From staff and wire reports
AUSTIN — The Texas House has approved prohibiting government entities from compelling pastors and other religious leaders to divulge the contents of their sermons in civil legal cases.
The chamber used a simple voice vote Friday to pass a measure that cleared the state Senate in March. Final approval can come with a largely formulaic House vote Saturday.
A similar 2015 bill passed the Senate, but didn’t become law.
In 2014, the city of Houston sought to subpoena sermons and speeches by five Houston pastors who opposed the Houston Equal Rights Ordinance, an LGBT-inclusive nondiscrimination ordinance. The subpoenas were dropped, though, amid outcry over freedom of speech and religion.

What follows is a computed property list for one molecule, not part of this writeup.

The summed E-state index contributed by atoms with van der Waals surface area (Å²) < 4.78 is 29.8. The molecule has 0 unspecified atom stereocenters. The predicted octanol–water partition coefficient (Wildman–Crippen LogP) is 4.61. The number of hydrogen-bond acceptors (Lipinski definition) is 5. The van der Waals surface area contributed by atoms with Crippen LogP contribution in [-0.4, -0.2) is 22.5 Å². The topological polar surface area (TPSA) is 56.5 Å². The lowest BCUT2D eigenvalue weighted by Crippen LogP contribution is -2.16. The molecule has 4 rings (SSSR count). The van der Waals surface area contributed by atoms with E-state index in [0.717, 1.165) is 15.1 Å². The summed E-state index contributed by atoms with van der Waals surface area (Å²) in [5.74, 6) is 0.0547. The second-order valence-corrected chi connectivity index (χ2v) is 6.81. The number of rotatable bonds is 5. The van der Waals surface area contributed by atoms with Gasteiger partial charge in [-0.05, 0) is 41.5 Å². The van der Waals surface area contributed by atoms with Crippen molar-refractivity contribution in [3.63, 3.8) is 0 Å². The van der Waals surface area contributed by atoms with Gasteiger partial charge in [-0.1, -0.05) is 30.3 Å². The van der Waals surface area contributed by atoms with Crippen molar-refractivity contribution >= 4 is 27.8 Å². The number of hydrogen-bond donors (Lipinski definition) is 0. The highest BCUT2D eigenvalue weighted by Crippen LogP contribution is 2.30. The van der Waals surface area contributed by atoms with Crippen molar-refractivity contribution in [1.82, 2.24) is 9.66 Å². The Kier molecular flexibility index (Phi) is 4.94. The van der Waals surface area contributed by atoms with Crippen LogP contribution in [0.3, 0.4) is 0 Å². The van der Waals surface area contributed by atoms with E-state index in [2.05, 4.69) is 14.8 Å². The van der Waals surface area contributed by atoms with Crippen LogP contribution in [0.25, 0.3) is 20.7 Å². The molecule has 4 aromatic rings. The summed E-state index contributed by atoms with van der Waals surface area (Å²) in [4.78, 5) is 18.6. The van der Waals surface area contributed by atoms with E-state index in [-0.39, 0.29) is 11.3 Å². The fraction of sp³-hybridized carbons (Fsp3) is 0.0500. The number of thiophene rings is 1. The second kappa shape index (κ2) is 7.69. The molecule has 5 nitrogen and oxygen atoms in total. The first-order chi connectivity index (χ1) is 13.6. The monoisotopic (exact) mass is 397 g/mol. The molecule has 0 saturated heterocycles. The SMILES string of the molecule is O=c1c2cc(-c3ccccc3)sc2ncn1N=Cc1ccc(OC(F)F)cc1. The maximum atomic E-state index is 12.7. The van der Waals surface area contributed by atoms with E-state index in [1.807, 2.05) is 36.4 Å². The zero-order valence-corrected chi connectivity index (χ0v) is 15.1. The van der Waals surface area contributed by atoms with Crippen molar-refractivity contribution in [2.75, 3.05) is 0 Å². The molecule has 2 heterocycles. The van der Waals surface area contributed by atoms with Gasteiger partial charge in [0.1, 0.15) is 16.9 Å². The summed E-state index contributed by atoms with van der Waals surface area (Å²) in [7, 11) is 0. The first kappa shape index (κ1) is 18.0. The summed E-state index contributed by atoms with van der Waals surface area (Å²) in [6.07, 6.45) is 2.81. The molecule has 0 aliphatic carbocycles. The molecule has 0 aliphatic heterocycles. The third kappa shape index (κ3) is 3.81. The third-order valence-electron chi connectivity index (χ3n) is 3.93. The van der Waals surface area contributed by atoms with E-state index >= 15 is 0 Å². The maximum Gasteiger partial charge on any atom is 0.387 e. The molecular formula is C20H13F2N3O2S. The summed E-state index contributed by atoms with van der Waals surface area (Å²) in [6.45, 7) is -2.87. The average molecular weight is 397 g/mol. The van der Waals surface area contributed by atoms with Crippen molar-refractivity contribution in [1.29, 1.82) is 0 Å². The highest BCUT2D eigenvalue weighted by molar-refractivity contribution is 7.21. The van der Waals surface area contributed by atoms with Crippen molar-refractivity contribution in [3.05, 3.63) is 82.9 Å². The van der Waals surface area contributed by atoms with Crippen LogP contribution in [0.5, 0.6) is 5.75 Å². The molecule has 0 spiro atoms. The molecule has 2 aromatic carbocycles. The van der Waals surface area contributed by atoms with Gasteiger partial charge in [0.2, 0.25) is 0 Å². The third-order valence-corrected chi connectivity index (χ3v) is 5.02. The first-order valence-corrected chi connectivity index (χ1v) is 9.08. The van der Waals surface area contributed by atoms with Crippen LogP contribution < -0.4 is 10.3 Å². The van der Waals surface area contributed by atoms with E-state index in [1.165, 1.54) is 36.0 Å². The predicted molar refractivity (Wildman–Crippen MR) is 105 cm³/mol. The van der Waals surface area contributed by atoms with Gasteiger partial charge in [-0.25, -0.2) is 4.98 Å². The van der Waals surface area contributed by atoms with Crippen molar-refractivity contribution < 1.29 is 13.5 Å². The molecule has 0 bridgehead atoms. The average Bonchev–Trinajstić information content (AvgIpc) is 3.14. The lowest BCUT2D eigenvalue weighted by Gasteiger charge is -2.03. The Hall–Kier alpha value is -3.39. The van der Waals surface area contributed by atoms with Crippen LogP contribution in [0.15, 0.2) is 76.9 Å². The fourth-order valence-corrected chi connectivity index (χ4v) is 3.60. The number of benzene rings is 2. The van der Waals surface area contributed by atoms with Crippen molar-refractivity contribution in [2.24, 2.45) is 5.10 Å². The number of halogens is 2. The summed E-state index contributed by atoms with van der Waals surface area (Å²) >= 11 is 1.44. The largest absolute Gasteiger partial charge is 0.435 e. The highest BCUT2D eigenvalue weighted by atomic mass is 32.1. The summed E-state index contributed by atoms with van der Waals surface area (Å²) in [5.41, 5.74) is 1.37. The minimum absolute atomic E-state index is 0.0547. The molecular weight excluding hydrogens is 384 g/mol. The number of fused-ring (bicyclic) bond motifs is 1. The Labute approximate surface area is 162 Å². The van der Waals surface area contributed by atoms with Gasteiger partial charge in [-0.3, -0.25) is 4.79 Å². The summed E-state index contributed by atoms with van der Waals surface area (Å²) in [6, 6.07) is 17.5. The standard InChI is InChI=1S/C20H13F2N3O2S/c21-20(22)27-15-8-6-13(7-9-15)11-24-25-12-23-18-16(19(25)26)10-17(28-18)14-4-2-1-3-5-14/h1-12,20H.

The “sermon safeguard” bill prohibits seeking written copies or audio recordings of religious orations “in any civil proceeding to which the governmental entity is a party.”
Lieutenant Governor Dan Patrick identified the “sermon safeguard” bill as one of his priorities for the 2017 session, and anti-LGBT groups—including the Houston Area Pastor Council—have lauded the measure. But Equality Texas, the statewide LGBT advocacy group, did not oppose the largely symbolic bill.